6 Ways to Make Your Hot, Humid Workout Suck Just a Little Bit Less

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As a runner I’ve logged miles in the snow, rain, and wind—but there’s nothing I find more challenging than working out in humidity, especially in the hot, sticky weather that is the summer of coastal North Carolina. Each time I exercise outdoors, I come back red-faced, drenched with sweat, and breathing heavily despite just doing my regular route. What gives?

While exercising in the heat is always more challenging than in cooler days, combining higher temperatures with humidity makes the environment feel even worse. According to Emidio Pistilli, Ph.D., an associate professor of exercise physiology at West Virginia University School of Medicine, the reason it feels so much harder is because humid air is already saturated with water, so your sweat doesn’t evaporate as readily as it does in drier conditions—and it’s that evaporation that cools you off.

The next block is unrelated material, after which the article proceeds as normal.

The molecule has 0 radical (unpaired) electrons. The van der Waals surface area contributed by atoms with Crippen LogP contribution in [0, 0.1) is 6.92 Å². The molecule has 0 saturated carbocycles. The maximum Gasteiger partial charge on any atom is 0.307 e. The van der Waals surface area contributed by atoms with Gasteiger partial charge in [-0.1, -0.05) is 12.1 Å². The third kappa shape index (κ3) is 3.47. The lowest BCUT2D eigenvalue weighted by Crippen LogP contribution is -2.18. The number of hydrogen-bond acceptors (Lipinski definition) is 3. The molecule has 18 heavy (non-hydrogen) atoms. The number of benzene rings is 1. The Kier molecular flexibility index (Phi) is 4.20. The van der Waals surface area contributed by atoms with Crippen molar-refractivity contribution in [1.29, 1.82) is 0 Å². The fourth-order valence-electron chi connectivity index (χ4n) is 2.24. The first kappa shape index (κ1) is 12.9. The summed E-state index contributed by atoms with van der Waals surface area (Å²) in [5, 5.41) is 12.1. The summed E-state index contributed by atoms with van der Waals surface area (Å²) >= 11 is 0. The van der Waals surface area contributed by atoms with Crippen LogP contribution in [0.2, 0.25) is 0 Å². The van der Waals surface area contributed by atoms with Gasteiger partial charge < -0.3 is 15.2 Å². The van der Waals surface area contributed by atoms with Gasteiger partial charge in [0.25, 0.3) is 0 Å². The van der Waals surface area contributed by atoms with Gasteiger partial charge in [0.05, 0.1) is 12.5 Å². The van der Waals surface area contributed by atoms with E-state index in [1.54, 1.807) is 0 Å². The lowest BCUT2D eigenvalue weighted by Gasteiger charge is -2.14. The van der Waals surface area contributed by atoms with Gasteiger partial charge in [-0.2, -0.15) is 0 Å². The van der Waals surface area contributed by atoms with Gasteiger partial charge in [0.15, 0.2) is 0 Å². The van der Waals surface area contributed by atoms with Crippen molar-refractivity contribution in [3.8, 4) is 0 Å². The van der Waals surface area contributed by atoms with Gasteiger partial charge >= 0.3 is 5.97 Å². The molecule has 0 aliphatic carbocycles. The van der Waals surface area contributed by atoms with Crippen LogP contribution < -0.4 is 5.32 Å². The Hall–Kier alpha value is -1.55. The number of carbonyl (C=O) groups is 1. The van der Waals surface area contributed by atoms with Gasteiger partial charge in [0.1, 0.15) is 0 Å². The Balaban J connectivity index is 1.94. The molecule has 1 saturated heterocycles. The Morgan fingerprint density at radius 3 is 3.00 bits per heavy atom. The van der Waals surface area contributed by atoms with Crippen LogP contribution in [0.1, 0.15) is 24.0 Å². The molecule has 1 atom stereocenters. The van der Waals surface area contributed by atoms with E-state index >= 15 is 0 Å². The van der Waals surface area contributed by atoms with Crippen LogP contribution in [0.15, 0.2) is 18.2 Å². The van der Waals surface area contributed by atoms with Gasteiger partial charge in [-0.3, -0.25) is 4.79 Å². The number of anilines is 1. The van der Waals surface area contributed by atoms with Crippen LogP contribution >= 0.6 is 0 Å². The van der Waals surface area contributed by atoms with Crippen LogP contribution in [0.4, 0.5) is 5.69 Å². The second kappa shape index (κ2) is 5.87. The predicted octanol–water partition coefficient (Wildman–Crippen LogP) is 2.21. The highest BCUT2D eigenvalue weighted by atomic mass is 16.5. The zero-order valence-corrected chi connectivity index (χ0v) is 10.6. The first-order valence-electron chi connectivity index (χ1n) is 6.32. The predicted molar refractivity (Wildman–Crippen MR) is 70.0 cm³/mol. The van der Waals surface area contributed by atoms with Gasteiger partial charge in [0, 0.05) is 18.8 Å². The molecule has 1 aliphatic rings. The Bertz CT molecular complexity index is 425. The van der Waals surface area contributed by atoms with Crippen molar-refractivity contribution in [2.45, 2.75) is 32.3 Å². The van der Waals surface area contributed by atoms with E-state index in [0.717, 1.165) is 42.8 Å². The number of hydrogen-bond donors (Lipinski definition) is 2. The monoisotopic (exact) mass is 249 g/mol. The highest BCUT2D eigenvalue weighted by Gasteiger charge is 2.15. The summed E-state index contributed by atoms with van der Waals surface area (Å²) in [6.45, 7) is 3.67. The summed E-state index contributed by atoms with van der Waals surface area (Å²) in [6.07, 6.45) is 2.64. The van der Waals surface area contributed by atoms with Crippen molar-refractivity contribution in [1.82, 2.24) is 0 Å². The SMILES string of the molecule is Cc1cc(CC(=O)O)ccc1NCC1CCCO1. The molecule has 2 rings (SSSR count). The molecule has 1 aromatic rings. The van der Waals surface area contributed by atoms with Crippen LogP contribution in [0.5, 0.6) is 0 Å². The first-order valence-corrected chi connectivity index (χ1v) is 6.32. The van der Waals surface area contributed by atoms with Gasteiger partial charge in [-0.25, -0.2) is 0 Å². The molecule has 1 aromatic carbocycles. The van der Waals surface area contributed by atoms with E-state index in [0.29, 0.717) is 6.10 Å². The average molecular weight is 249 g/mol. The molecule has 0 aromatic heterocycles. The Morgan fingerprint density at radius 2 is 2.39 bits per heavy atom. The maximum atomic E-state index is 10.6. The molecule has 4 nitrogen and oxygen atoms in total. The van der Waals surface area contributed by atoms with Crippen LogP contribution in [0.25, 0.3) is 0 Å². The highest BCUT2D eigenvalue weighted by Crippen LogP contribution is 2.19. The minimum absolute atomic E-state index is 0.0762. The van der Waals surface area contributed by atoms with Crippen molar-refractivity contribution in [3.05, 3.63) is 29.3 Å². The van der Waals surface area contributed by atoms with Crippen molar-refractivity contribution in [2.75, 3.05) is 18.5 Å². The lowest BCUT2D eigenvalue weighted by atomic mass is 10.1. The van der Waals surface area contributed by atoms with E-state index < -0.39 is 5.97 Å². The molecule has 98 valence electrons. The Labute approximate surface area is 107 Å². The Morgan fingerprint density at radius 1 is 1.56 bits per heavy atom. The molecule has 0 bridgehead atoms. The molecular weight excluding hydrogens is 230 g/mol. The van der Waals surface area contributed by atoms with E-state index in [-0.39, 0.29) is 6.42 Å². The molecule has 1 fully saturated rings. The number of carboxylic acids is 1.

“If it’s not being evaporated, you lose that cooling ability of the sweat,” he tells SELF.

In humid conditions, your body also sends more blood to circulate through your skin in an effort to cool it down, therefore sending less blood to your muscles. This also increases your core temperature—compounding the temperature bump caused by exercising in general—and makes breathing feel harder. (Hot, humid air can also make breathing more difficult in people with asthma or allergies, since it can constrict or irritate airways.) This increase in core temperature can be pretty dangerous, as it can lead to heat exhaustion or heat stroke, says Dr. Pistilli.

All this doesn’t mean, though, that exercising outdoors during the summer is necessarily a no-go. In many cases, prevention can go a long way to not only making your workouts feel less terrible, but also making them safer. Here are some tips for working out in the humidity you should know if you want to keep going in the heat.

1. Hydrate wisely.

Drinking enough water is key to getting through a workout in the humidity. Dr. Pistilli explains that being properly hydrated before a run can help delay the impact of that humidity-related blood redistribution and rise in core temperature.